Elbows straight, shoulders open, ribs in, tail tucked … there are so many little things to keep thinking about to create a straight, aligned handstand! That’s why I’m in love with this illustration that visualizes and consolidates the efforts of a straight handstand; each arrow represents an action or energy line that leads to proper alignment. I first encountered an illustration of the body with arrows like this when I was a young dancer at a BalletMet summer program, to illustrate ballet posture. The same arrows work beautifully for handstands. Still overwhelmed? Below are seven ways to break this illustration down and focus on just one aspect of the directives at a time. (Click on each photo to see it bigger!)
Often the front of our body is the easiest to pay attention to; it’s what we see in the mirror, what we see in others’ bodies when we talk with one another. And because the energy lines along the front of the body inherently connect to the ones along the back, thinking only of the front of the body will also affect the back, will affect the entire body’s alignment. Every handstand cue we’re used to hearing can be seen in the arrows along the body’s front: straighten elbows, open shoulders, pull ribs in, open hips, straighten legs, point toes.
Increasing our awareness to incorporate the back of our body helps us gain proprioception, a better understanding of our body in space. And sometimes a back-of-body-directed cue will help a particular student more than its front-of-body counterpart. Press the elbow creases toward each other. Stack the shoulders directly over the hand. Lengthen the lower back, puff it out, hollow, take the arch out of it. Tuck the tail. Squeeze the butt. Lengthen the backs of the knees. Pull the heel down toward the leg, squeeze the Achilles, point the toes.[hr_invisible]
A handstand is about length, and the junctures where the arrows point away from each other show us where to strive for a longer, straighter line: elbow creases, armpits, lower back, fronts of hips, backs of knees, tops of feet. These are places where a straight line is preferable to a closed angle to create an aligned handstand — so a handstander must strive to open or lengthen these natural curves and angles until they approach 180-degree lines. Departing arrows can be visualized as length or straightness (as at the back of the knee), or as body parts actively moving or rotating away from each other (for example, the upper arm and the rib cage rotating backward away from each other opens the shoulders).[hr_invisible]
A handstand is about tightness –and additionally, muscles can only pull, they can’t anatomically push. so in that respect it makes sense to look at where our muscles are pulling in tight, pulling our joints into the preferred handstand alignment. Junctures where the arrows point toward each other show us where to pull in and increase tension to actively shorten or close one side of the body, and are each linked to the muscle(s) that do so: back of elbow (triceps), back of shoulder (front deltoid), front of torso (abs), butt/top of legs (glutes/hamstrings), knees (quads), backs of ankles and feet (calves/sole of foot).[hr_invisible]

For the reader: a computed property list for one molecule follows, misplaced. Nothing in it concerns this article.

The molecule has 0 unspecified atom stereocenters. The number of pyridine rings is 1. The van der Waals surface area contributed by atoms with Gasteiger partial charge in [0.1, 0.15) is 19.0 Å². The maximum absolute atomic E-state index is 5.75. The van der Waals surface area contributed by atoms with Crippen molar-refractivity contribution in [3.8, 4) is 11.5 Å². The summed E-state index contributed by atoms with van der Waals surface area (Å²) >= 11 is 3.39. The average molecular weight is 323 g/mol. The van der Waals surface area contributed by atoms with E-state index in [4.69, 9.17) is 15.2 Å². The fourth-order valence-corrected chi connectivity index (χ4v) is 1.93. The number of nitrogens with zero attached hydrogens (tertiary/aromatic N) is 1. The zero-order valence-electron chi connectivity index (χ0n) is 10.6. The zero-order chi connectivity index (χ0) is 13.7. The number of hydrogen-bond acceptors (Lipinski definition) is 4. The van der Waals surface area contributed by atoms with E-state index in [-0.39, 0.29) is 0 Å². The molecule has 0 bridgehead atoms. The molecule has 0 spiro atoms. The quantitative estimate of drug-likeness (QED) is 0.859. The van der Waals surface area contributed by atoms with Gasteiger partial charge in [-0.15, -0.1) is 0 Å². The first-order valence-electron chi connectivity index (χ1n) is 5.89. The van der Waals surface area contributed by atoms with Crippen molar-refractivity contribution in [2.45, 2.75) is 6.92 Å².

Each body part can be imagined to have energy moving around it in a circle; and, in fact, pulling one side in pushes the other side out. Pulling our front ribs in means puffing our back ribs out — or, to think of it a different way, pulling ribs in really means tilting or rotating the rib cage backward (which in turn opens the shoulders). As each circle moves in an opposite direction from the one above or below it, the lower front ribs and hip bones come toward each other while the lower back lengthens and straightens; the pelvis rotates posteriorly (tail tucking) while the femur rotates the opposite direction, opening/extending the hip joint to avoid piked hips. All up and down the line of the body, this circular energy rotates each body part into a vertically stacked handstand alignment.[hr_invisible]
This force starts at the floor and oscillates up through the body, alternating front and back and always pulling in through the midline, pulling the handstand long and straight. Lift up toward the ceiling through the front of the wrist and forearm, the back of the upper arm, the chest and front rib cage, the lower back through the tailbone, the front of the thigh, the back of the calf, the top of the pointed foot; this action or imagery lifts and stacks the handstand into a long vertical line.[hr_invisible]
An undulating line of downward energy mirrors the upward line, anchoring the handstand into the floor. Ground through the soles of the feet, shins, hamstrings, front of hips, back rib cage/thoracic spine, triceps, and back of forearm. The idea of these energy lines might be too esoteric or subtle to think about while you’re also trying to balance your body upside down — but as with all the other ideas here, I find it beautiful just to understand the concept and to see how all the actions of aligning a handstand naturally create these opposing energies, lifting and grounding the handstand, bringing it one step closer to being suspended infinitely in time and space.